Time lag with x-ray emissions is key
Indian and German astronomers have resolved a key puzzle about cosmic rays, high-energy particles observed for decades whose sources have remained mysteriously unseen.
The scientists have used computer simulations to validate the longstanding idea that cosmic rays with the highest energies originate in cataclysmic mergers of galactic clusters, and proposed why telescopes have failed to spot cosmic rays in such mergers.
Mergers of galactic clusters — involving thousands of galaxies — occur over billions of years but are among the most energetic events in the universe and are expected to produce X-rays, gamma rays and cosmic rays.
But telescopic observations of distant mergers that spew X-rays — a signature of a violent cosmic phenomenon — have not been able to establish gamma rays or cosmic rays from the same sources.
“Our simulations suggest that telescopes have been looking at the wrong place,” said Surajit Paul, an astrophysicist at the Savitribai Phule Pune University and associate at the Inter-University Centre for Astronomy and Astrophysics (IUCAA), Pune, who led the research.
Paul and his colleagues created a digital version of vast chunks of the cosmos, hundreds of millions of light years across, on a supercomputer at the IUCAA and watched the output — X-rays, gamma rays and cosmic rays — emanating from the merging digital galactic clusters.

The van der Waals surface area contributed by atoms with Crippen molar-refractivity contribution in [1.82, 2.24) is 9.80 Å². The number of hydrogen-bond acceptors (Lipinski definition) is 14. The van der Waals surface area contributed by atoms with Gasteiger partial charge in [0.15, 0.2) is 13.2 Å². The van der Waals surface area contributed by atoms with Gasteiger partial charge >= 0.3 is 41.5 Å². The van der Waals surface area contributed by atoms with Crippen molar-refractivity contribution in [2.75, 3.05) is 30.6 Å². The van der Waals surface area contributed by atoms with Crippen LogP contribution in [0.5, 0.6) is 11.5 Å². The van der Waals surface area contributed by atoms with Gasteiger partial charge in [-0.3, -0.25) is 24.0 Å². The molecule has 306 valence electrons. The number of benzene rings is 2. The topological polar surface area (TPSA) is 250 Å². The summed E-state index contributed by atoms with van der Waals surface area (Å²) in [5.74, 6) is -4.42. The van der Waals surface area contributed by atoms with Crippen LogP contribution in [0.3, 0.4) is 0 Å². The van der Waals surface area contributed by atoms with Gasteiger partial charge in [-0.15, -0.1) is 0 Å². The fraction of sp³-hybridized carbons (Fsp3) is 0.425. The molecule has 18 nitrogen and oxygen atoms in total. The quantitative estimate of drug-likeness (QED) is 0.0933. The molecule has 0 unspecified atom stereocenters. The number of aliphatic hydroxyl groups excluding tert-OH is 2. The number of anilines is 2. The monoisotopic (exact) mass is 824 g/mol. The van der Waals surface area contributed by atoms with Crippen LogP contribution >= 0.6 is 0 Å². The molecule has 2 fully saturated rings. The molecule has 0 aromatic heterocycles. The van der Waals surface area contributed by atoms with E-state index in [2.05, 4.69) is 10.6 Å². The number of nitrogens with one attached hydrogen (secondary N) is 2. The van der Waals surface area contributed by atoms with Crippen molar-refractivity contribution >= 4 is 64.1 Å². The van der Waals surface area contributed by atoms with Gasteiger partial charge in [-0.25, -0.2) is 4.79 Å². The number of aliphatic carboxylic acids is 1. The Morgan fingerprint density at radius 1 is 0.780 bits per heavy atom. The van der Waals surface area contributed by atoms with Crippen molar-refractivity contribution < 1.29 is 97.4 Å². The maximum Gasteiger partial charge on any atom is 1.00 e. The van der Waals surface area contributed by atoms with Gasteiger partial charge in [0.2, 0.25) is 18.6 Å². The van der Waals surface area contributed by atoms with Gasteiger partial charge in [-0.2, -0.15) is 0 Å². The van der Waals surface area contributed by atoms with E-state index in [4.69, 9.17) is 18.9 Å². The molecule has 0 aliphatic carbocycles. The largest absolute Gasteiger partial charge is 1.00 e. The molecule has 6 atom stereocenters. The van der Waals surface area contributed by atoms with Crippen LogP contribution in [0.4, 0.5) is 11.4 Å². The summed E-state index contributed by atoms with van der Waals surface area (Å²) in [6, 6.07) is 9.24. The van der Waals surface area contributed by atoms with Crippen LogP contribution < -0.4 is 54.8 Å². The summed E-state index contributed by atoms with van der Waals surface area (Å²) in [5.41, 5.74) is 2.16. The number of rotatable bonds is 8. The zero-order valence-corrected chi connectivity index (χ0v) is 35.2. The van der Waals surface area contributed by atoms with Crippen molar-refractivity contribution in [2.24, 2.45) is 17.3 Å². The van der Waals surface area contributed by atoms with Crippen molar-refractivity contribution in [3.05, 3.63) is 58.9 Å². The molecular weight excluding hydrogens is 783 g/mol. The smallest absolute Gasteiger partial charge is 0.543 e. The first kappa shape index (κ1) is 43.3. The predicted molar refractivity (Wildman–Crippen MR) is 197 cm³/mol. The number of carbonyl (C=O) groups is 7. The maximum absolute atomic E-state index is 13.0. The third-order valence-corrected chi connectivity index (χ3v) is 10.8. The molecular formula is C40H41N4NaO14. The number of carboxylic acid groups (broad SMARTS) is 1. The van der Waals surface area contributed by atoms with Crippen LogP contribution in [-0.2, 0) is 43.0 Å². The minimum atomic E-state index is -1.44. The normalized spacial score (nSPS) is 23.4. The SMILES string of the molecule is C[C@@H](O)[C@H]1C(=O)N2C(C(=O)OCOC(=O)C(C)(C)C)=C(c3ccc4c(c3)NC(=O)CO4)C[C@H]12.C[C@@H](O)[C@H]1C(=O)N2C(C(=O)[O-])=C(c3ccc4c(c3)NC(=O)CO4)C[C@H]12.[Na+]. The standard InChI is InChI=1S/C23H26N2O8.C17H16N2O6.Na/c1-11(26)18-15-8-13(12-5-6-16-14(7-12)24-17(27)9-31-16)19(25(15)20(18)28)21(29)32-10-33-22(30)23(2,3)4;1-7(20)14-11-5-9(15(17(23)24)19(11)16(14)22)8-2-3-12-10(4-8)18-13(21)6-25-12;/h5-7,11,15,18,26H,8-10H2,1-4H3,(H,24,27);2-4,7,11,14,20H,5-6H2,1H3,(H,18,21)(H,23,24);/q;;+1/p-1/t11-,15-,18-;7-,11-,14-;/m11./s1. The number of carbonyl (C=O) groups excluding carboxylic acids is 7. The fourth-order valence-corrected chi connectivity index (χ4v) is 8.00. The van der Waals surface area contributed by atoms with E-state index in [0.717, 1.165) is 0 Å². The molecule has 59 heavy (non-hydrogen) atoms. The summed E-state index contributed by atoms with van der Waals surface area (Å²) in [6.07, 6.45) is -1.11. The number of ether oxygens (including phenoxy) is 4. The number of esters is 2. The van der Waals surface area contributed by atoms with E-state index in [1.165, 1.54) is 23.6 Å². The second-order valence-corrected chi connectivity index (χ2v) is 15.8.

They found that the features of the X-ray emissions in their simulated digital universe almost exactly matched the features of X-rays emanating from galactic mergers observed through telescopes.
But they also noticed a long time lag of about 500 million years between the X-ray emissions and the emergence of high-energy cosmic rays.
“Telescopes shouldn’t be looking at mergers throwing out X-rays but older mergers that have switched from X-ray emissions to cosmic ray emissions,” said Reju Sam John, a post-doctoral research fellow at the IUCAA.
Their findings, described in the Monthly Notices of the Royal Astronomical Society, suggest that the shock waves produced in the mergers take 1,500 million years to move from the core of the mergers to the outermost regions of the clusters. This time period explains the lag between the X-ray emissions and the emergence of the cosmic rays.
The study, funded by the Union science and technology ministry’s Science and Engineering Research Board, had collaborators from academic institutions in Puducherry and Germany.